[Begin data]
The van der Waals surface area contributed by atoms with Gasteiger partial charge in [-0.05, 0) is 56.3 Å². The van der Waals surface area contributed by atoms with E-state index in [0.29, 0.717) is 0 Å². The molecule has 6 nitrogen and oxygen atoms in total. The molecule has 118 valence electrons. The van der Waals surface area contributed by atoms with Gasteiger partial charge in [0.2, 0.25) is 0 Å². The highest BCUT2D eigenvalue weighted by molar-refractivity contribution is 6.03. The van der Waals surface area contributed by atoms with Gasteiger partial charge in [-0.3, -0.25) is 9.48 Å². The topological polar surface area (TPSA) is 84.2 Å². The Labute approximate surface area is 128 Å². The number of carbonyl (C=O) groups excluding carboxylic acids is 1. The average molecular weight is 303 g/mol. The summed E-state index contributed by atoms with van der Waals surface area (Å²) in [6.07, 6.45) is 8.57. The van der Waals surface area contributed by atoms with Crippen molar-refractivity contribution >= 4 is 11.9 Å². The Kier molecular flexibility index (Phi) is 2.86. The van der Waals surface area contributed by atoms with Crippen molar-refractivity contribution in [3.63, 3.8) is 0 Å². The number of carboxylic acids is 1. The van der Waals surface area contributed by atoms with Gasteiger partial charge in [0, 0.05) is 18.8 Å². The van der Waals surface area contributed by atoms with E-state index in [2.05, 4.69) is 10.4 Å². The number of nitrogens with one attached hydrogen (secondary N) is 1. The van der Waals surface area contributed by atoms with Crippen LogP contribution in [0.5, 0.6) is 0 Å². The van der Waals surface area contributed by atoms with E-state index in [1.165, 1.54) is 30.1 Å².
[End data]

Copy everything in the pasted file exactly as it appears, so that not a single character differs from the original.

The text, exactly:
The van der Waals surface area contributed by atoms with Gasteiger partial charge in [-0.05, 0) is 56.3 Å². The van der Waals surface area contributed by atoms with E-state index in [0.29, 0.717) is 0 Å². The molecule has 6 nitrogen and oxygen atoms in total. The molecule has 118 valence electrons. The van der Waals surface area contributed by atoms with Gasteiger partial charge in [0.2, 0.25) is 0 Å². The highest BCUT2D eigenvalue weighted by molar-refractivity contribution is 6.03. The van der Waals surface area contributed by atoms with Gasteiger partial charge in [-0.3, -0.25) is 9.48 Å². The topological polar surface area (TPSA) is 84.2 Å². The Labute approximate surface area is 128 Å². The number of carbonyl (C=O) groups excluding carboxylic acids is 1. The average molecular weight is 303 g/mol. The summed E-state index contributed by atoms with van der Waals surface area (Å²) in [6.07, 6.45) is 8.57. The van der Waals surface area contributed by atoms with Crippen molar-refractivity contribution >= 4 is 11.9 Å². The Kier molecular flexibility index (Phi) is 2.86. The van der Waals surface area contributed by atoms with Crippen molar-refractivity contribution in [3.63, 3.8) is 0 Å². The number of carboxylic acids is 1. The van der Waals surface area contributed by atoms with Gasteiger partial charge in [0, 0.05) is 18.8 Å². The van der Waals surface area contributed by atoms with E-state index in [2.05, 4.69) is 10.4 Å². The number of nitrogens with one attached hydrogen (secondary N) is 1. The van der Waals surface area contributed by atoms with Crippen LogP contribution in [0.5, 0.6) is 0 Å². The van der Waals surface area contributed by atoms with E-state index in [1.165, 1.54) is 30.1 Å².